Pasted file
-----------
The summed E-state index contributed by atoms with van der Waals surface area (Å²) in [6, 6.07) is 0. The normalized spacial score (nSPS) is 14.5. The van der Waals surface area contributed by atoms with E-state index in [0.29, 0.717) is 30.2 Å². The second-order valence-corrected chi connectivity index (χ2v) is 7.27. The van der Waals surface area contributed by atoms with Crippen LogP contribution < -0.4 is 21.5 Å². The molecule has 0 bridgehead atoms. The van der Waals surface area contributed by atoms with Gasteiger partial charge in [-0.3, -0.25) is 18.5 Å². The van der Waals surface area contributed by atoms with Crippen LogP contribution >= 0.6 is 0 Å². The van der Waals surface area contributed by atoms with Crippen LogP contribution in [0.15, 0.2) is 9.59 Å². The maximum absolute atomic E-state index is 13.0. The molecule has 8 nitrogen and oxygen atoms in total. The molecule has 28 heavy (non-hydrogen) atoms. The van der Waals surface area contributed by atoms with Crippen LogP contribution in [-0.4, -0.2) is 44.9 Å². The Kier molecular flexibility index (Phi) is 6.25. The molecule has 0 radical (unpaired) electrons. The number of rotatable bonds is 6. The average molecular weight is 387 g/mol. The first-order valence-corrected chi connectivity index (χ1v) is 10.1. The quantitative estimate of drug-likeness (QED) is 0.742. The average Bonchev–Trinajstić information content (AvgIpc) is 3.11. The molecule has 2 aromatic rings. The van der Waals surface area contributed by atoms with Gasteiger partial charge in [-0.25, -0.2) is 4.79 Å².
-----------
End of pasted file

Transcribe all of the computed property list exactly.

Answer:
The summed E-state index contributed by atoms with van der Waals surface area (Å²) in [6, 6.07) is 0. The normalized spacial score (nSPS) is 14.5. The van der Waals surface area contributed by atoms with E-state index in [0.29, 0.717) is 30.2 Å². The second-order valence-corrected chi connectivity index (χ2v) is 7.27. The van der Waals surface area contributed by atoms with Crippen LogP contribution < -0.4 is 21.5 Å². The molecule has 0 bridgehead atoms. The van der Waals surface area contributed by atoms with Gasteiger partial charge in [-0.3, -0.25) is 18.5 Å². The van der Waals surface area contributed by atoms with Crippen LogP contribution >= 0.6 is 0 Å². The van der Waals surface area contributed by atoms with Crippen LogP contribution in [0.15, 0.2) is 9.59 Å². The maximum absolute atomic E-state index is 13.0. The molecule has 8 nitrogen and oxygen atoms in total. The molecule has 28 heavy (non-hydrogen) atoms. The van der Waals surface area contributed by atoms with Crippen LogP contribution in [-0.4, -0.2) is 44.9 Å². The Kier molecular flexibility index (Phi) is 6.25. The molecule has 0 radical (unpaired) electrons. The number of rotatable bonds is 6. The average molecular weight is 387 g/mol. The first-order valence-corrected chi connectivity index (χ1v) is 10.1. The quantitative estimate of drug-likeness (QED) is 0.742. The average Bonchev–Trinajstić information content (AvgIpc) is 3.11. The molecule has 2 aromatic rings. The van der Waals surface area contributed by atoms with Gasteiger partial charge in [-0.25, -0.2) is 4.79 Å².